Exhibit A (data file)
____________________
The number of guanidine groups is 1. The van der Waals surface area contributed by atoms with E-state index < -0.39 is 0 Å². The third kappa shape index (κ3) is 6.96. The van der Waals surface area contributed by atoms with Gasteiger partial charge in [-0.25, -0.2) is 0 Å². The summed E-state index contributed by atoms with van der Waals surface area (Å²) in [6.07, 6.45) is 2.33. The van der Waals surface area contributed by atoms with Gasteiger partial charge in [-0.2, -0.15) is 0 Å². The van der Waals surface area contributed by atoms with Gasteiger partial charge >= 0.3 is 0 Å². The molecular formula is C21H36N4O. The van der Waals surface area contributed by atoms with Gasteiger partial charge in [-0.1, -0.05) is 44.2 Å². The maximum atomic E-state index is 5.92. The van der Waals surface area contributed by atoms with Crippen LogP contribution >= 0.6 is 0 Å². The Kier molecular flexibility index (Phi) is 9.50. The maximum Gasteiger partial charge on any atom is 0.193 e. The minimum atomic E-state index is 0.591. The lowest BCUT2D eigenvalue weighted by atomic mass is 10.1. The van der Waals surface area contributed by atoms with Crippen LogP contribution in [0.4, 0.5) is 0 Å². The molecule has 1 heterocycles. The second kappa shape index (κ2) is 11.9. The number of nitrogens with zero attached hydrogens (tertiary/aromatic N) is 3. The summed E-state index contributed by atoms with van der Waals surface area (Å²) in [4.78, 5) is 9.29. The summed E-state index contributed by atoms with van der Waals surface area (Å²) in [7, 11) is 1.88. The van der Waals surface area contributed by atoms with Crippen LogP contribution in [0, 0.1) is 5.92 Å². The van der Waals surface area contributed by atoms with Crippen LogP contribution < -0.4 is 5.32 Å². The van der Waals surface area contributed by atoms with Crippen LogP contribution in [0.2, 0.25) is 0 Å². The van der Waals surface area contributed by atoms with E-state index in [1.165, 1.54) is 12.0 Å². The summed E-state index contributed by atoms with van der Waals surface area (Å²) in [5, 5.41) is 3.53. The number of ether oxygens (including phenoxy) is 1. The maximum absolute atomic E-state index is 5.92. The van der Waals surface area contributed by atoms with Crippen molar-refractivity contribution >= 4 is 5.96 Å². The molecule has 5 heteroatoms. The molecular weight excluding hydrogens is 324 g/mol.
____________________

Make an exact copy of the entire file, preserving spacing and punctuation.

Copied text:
The number of guanidine groups is 1. The van der Waals surface area contributed by atoms with E-state index < -0.39 is 0 Å². The third kappa shape index (κ3) is 6.96. The van der Waals surface area contributed by atoms with Gasteiger partial charge in [-0.25, -0.2) is 0 Å². The summed E-state index contributed by atoms with van der Waals surface area (Å²) in [6.07, 6.45) is 2.33. The van der Waals surface area contributed by atoms with Gasteiger partial charge in [-0.2, -0.15) is 0 Å². The van der Waals surface area contributed by atoms with Gasteiger partial charge >= 0.3 is 0 Å². The molecular formula is C21H36N4O. The van der Waals surface area contributed by atoms with Gasteiger partial charge in [-0.1, -0.05) is 44.2 Å². The maximum atomic E-state index is 5.92. The van der Waals surface area contributed by atoms with Crippen LogP contribution >= 0.6 is 0 Å². The Kier molecular flexibility index (Phi) is 9.50. The maximum Gasteiger partial charge on any atom is 0.193 e. The minimum atomic E-state index is 0.591. The lowest BCUT2D eigenvalue weighted by atomic mass is 10.1. The van der Waals surface area contributed by atoms with Crippen LogP contribution in [0.4, 0.5) is 0 Å². The molecule has 1 heterocycles. The second kappa shape index (κ2) is 11.9. The number of nitrogens with zero attached hydrogens (tertiary/aromatic N) is 3. The summed E-state index contributed by atoms with van der Waals surface area (Å²) in [4.78, 5) is 9.29. The summed E-state index contributed by atoms with van der Waals surface area (Å²) in [7, 11) is 1.88. The van der Waals surface area contributed by atoms with Crippen LogP contribution in [0, 0.1) is 5.92 Å². The van der Waals surface area contributed by atoms with Crippen LogP contribution < -0.4 is 5.32 Å². The van der Waals surface area contributed by atoms with Crippen LogP contribution in [0.2, 0.25) is 0 Å². The van der Waals surface area contributed by atoms with E-state index in [1.165, 1.54) is 12.0 Å². The summed E-state index contributed by atoms with van der Waals surface area (Å²) in [5, 5.41) is 3.53. The number of ether oxygens (including phenoxy) is 1. The maximum absolute atomic E-state index is 5.92. The van der Waals surface area contributed by atoms with Crippen molar-refractivity contribution >= 4 is 5.96 Å². The molecule has 5 heteroatoms. The molecular weight excluding hydrogens is 324 g/mol.